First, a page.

SXSW Report: Dollhouse, Electrick Children, and King Kelly

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SXSW Report: <i>Dollhouse</i>, <i>Electrick Children</i>, and <i>King Kelly</i>

For the last week, Paste has been catching you up on the films of SXSW 2012. Here are three more narrative films we caught there:

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Fans of Kirsten Sheridan’s previous work, including August Rush (which she directed) and In America (for which she co-wrote the script and was nominated for an Academy Award), proceed with caution. Dollhouse is NOT your father’s Kirsten Sheridan film. But proceed you should nonetheless, because it’s a fascinating character study and exploration of the careless nihilism of youth and what it takes to transcend it. Shot from a script derived primarily from improv, the film opens with a group of teenagers breaking into, and trashing, a posh house by an Irish lake. Just what has happened previously in the house, and who these people are, will become significant in surprising ways. It’s an incredibly disturbing film, but one that will ultimately stay with viewers long after they leave the theater. A brave film from Sheridan, and a moving one.

Electrick Children
Sheltered Mormon girl gets knocked up by listening to a rock ‘n’ roll cassette tape and leaves her family to find the father. What does it all mean? Is it supposed to mean anything? Such are the questions that surfaced in the wake of Electrick Children. The film, written and directed by newcomer Rebecca Thomas, certainly plays well. Starring Rory Culkin, Julia Garner and Liam Aiken, it rolls along pleasantly to form a fun little ride. Thomas’ use of contrast both visually and thematically—a fundamentalist Mormon family against the lively music, bright lights and young hipsters of Las Vegas—gives Electrick Children energy and a sense of wonder. The characters also prove real and fascinating due to some riveting performances, especially that of Garner as the pregnant protagonist. She carefully balances out a persona of innocence and exploration, making us believe that she believes God miraculously impregnated her. The story itself, though, never delves into anything profound and, unfortunately, stays somewhat thin. As an entertaining and lighthearted coming-of-the-age piece, it totally works, but the spiritual and religious ramifications of the story remain as stones unturned.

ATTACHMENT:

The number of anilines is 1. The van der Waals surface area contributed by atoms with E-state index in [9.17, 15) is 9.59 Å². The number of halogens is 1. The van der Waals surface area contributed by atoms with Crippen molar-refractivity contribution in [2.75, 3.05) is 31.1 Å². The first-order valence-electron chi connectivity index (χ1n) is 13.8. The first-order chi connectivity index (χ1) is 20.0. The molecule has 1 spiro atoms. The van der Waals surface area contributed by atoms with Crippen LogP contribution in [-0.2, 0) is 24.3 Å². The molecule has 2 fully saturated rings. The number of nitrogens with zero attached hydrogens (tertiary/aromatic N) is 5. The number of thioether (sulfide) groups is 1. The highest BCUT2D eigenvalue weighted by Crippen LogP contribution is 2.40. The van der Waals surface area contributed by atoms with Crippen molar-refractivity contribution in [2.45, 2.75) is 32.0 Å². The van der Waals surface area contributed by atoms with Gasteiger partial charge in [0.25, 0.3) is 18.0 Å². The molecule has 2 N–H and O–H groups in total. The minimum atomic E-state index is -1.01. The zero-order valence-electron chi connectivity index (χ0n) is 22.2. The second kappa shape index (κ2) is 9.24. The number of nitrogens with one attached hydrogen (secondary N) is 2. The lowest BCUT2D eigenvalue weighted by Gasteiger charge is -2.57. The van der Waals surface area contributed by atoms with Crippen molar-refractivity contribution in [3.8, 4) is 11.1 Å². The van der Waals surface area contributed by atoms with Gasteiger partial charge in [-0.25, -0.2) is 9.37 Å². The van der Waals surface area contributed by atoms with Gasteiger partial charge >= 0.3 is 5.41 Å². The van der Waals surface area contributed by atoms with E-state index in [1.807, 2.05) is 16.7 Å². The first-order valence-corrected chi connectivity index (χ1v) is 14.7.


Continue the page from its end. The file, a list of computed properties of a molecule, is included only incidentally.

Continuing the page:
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King Kelly
Andrew Neel’s King Kelly, filmed exclusively on an iPhone, utilizes the amateur-footage narrative that has proven so effective within the horror genre (i.e. Blair Witch Project, Paranormal Activity). In this film, such novice camerawork magnifies the point of view of the character filming it, causing audiences accustomed to the world of high definition and 3D to disregard the shaky scenes. The thechnique sacrifices quality in exchange for a strong and well-told story. Even the most liberal of folk may flinch during the opening scenes, cringing as they try to overcome the bratty and ignorant Kelly (Louisa Krause) while she obnoxiously films every second of life, including salacious (and at times graphic) bits of herself for an online pay-for-a-peep website. She bounces around her oblivious parents in patriotic negligees, convincing herself that she is invincible. Apart from gaining income from her Internet sex shows, she also moonlights as a drug mule and is soon given a high dose of reality when she discovers that her car (which was just stolen by her ex-boyfriend) held a mob-boss helping of heroine, not the prescription pills she thought she was transporting. All goes haywire during her drug and vodka fueled Fourth of July escapade to steal back the heroin, with the help of her tagalong best friend Jordan (whose iPhone provides us with a second point of view). Poo Bare, a police officer and conveniently Kelly’s number one online admirer, saves the day until the tables are turned yet again. After struggling to accept Kelly for who she is – a lost and hopeless young adult vying for the attention of, well, anyone – the talent of newcomer Louisa Krause shines through the title character in King Kelly, a worthwhile display of the current generation of viral videos and online updating, and the consequences that come with it. -Cailtin Colford